Wednesday, 5 October 2022

Let's Brew Wednesday - 1885 Kirkstall PA

Standing proudly at the top of the Pale Ale ladder is PA. It doesn’t take a genius to work out that it stands for Pale Ale. Yet I know that it was, at least sometimes, marketed as IPA. Those crazy old-timer brewers.

It looks to me like a classic Stock Pale Ale. Though, surprisingly, the hopping rate is lower than in AK, 10lbs per quarter (336 lbs) of malt compared to 12.5 lbs.

Unlike BA, there is sugar in the grist. Rather less than in AK, but still accounting for 14% of the fermentable material. For once, all the base malt is made from English barley. Quite unusual, that.

As usual, multiple hops were used: Farnham from the 1884 harvest, Bavarian from 1884 and English from 1883. That around two-thirds were Farnhams, the classiest and most expensive hops is an indication of how posh a beer this was.

Being a Stock Pale, it would have undergone a secondary fermentation of 12 months in trade casks.

1885 Kirkstall PA
pale malt 10.75 lb 86.00%
No. 1 invert sugar 1.75 lb 14.00%
Hallertau 120 mins 2.25 oz
Goldings 60 mins 2.25 oz
Goldings 30 mins 2.25 oz
Goldings dry hops 1.00 oz
OG 1061
FG 1016
ABV 5.95
Apparent attenuation 73.77%
IBU 82
Mash at 154º F
Sparge at 175º F
Boil time 120 minutes
pitching temp 58º F
Yeast Wyeast 1469 West Yorkshire Ale Timothy Taylor


Christoph Riedel said...

As I currently understand, brewer's at that time mixed malted barley, malt substitutes and sugar in a way to get to the right nitrogen level that would create a brilliant beer. This is described in this paper:

For this beer, they might have used the premium version of pale malt that was grown on soil that provided lower nitrogen content in the malt. That way they didn't need to blend with foreign barley. Also the higher sugar content will have helped.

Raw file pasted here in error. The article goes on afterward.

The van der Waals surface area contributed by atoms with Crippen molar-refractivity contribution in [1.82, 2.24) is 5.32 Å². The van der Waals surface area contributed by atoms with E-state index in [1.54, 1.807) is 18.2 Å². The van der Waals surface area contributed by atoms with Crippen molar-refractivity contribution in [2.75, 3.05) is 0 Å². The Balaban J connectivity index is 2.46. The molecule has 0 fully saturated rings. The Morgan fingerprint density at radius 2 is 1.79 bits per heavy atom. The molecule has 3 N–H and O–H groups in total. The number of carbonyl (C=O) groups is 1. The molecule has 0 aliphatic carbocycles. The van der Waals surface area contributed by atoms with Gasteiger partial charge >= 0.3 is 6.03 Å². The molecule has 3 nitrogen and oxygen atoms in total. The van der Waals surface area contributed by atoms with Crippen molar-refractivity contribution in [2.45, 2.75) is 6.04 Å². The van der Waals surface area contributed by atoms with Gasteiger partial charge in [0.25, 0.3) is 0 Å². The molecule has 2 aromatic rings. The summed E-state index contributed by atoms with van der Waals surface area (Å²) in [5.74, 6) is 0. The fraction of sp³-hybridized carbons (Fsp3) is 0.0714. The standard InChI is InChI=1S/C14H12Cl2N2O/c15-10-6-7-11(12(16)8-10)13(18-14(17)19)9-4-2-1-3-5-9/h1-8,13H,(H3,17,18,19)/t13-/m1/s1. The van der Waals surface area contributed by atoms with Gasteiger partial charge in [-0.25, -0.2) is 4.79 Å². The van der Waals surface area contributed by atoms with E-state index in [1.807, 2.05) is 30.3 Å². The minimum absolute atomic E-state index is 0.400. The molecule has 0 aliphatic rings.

ts said...

What is the smallest abv stock ale that you know of? I am curious as to the alcohol range of ales that went through the brett secondary fermentation. Also, would these smaller ales be blended with the fresh versions?
thank you

Anonymous said...

Hey Ron, were the dry hops added to the cask at the beginning of secondary aging process? So the beer would be aging on hops through out that 12 month maturation?

Christoph Riedel said...

@ts: As far as I know, all strengths existed as keeping ales and as runnings ales. The lowest strength keeping ale would be AK at 1.050. The alcohol usually played no role in the keeping, the characteristic recipe change was the increased hopping (about 30% more hops).

I'm not sure about ales, but porters were definitely blended by the publican on request of the drinker.

@Anonymous: Yes, the dry-hopping was for the whole maturation period. Just as nowadays dry-hops are added to cask ales, only that nowadays all our ales are served "mild".